The Minnesota Supreme Court [official website] remanded [opinion, PDF] a 2015 class action lawsuit concerning racial and socio-economic segregation in Minneapolis and St. Paul public schools to the district court on Wednesday. The court of appeals had thrown the case out last year.
The appellants, who are parents of Minnesota schoolchildren, alleged that the state violated the Education, Equal Protection and Due Process Clauses of the Minnesota Constitution [text]. The appellants said that the Minnesota public school system engages in several practices that encourage de facto segregation, including drawing strict boundaries for public schools and excluding charter schools from desegregation plans.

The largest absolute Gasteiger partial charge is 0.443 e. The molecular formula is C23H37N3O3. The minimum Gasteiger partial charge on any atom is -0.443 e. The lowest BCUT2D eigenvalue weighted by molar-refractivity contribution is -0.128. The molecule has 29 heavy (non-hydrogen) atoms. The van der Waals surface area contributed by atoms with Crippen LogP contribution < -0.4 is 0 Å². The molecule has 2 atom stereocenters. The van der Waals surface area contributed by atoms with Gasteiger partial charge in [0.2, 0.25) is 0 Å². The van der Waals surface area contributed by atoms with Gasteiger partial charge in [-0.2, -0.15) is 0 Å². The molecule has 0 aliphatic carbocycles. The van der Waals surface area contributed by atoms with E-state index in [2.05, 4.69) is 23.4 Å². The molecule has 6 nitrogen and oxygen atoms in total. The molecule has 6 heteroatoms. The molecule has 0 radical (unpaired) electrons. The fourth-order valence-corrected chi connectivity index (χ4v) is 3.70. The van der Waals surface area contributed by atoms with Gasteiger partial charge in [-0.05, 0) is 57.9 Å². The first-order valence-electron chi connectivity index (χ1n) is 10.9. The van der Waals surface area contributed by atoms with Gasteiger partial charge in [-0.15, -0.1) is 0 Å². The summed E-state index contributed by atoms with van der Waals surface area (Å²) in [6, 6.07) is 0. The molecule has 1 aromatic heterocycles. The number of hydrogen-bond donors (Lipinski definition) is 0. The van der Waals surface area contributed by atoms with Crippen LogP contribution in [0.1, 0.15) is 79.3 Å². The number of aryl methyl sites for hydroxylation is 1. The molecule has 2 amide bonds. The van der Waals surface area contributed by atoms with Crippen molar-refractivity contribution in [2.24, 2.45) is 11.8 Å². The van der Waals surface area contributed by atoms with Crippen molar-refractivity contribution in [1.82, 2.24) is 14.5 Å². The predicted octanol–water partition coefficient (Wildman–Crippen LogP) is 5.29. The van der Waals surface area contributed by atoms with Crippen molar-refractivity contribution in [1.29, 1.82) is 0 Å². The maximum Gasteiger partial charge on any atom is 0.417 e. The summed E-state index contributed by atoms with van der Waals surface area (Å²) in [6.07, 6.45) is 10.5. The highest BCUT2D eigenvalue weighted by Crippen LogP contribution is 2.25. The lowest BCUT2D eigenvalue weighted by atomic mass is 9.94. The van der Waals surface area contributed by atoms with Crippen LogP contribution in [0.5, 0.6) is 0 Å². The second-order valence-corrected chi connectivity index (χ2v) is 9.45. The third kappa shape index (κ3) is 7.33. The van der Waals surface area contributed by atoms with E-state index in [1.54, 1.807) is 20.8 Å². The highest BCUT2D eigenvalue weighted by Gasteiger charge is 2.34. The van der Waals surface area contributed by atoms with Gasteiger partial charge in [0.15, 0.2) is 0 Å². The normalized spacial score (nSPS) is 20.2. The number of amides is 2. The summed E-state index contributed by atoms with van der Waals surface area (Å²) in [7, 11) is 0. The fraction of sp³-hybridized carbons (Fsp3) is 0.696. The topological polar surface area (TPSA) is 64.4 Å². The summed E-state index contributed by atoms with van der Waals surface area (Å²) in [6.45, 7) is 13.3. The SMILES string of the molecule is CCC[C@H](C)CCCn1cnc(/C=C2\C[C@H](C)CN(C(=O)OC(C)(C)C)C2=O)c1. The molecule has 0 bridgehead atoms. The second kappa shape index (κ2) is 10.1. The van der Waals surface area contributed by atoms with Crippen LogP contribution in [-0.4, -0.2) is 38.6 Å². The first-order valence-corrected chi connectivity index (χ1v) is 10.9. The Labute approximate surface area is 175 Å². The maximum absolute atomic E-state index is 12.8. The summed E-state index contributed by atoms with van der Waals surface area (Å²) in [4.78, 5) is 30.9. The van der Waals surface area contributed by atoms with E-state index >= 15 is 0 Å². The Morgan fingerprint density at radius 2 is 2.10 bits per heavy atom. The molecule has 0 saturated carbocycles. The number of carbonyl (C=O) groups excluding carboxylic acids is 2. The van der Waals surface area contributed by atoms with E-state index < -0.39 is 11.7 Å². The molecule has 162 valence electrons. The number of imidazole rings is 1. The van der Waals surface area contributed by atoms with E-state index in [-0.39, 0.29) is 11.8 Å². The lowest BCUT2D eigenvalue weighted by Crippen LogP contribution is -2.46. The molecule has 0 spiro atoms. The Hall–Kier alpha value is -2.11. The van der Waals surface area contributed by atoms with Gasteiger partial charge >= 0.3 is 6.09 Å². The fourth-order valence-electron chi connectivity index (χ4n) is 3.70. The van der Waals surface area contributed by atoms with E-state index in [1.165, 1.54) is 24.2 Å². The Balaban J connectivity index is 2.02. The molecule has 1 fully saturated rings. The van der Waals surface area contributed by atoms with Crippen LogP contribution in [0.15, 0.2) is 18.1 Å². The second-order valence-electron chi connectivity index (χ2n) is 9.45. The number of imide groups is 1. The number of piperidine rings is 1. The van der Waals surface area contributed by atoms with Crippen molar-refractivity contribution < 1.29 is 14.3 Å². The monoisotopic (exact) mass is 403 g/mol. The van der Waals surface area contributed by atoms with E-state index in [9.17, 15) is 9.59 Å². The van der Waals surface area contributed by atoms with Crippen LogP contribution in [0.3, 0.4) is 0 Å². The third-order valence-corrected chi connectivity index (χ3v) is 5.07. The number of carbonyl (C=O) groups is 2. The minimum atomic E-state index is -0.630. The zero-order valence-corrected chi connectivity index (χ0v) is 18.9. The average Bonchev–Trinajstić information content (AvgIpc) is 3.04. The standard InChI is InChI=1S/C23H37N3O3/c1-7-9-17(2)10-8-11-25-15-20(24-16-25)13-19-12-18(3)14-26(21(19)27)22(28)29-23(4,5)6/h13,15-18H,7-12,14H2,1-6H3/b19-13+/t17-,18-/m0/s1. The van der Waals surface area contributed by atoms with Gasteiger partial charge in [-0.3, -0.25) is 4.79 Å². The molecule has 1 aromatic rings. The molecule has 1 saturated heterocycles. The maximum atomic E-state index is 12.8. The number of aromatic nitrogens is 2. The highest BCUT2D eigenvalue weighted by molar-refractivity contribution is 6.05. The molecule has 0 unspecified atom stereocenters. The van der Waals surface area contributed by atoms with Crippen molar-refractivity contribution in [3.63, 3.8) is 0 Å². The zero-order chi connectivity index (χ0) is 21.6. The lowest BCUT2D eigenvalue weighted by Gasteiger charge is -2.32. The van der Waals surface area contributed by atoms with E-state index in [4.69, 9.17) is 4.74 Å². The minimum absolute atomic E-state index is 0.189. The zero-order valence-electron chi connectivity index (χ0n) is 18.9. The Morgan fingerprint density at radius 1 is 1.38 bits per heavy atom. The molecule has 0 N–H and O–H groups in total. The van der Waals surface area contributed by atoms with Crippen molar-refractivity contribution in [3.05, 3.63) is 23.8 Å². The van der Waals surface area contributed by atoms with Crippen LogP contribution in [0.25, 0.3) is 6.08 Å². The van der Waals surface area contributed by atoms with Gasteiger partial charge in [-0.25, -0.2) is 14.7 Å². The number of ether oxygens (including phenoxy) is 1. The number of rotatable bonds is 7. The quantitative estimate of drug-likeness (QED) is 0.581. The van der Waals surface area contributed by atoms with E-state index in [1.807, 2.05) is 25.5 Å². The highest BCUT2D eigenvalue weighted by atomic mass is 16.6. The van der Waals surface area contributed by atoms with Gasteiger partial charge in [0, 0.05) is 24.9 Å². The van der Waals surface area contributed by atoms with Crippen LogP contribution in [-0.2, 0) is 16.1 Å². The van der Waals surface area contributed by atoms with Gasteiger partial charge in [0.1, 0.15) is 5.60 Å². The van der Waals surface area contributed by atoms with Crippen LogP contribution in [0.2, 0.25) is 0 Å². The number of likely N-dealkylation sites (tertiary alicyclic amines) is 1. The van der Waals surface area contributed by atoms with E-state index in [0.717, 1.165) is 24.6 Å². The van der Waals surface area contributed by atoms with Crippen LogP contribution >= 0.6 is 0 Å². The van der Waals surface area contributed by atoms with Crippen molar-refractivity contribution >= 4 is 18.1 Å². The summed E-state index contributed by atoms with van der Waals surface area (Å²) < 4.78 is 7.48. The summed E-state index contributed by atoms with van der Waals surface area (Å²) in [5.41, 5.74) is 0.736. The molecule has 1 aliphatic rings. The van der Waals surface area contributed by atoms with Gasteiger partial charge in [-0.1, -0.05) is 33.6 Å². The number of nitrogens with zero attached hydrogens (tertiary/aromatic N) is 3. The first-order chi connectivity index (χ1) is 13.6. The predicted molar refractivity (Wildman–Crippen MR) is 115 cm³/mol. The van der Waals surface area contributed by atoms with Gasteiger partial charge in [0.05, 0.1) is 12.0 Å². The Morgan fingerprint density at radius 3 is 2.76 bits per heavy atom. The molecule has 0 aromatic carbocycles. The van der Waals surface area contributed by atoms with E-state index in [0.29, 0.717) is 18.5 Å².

The lower court granted in part and denied in part the state’s motion to dismiss, but the court of appeals threw out the case, saying that it concerned a non-justiciable political question. The Supreme Court reversed the court of appeals decision.
Justice Natalie Hudson, writing for the majority, said, “the judiciary is asked to determine whether the Legislature has violated its constitutional duty under the Education Clause. We conclude that the courts are the appropriate domain for such determinations and that appellants’ Education Clause claims are therefore justiciable.”
The Supreme Court also found that the district court was correct to deny the state’s motion to dismiss “based on legislative immunity and failure to join necessary parties.”
The two dissenting justices agreed with the court of appeals that the issue at hand was a political question because the public school system is to be regulated by the legislature, not the judiciary.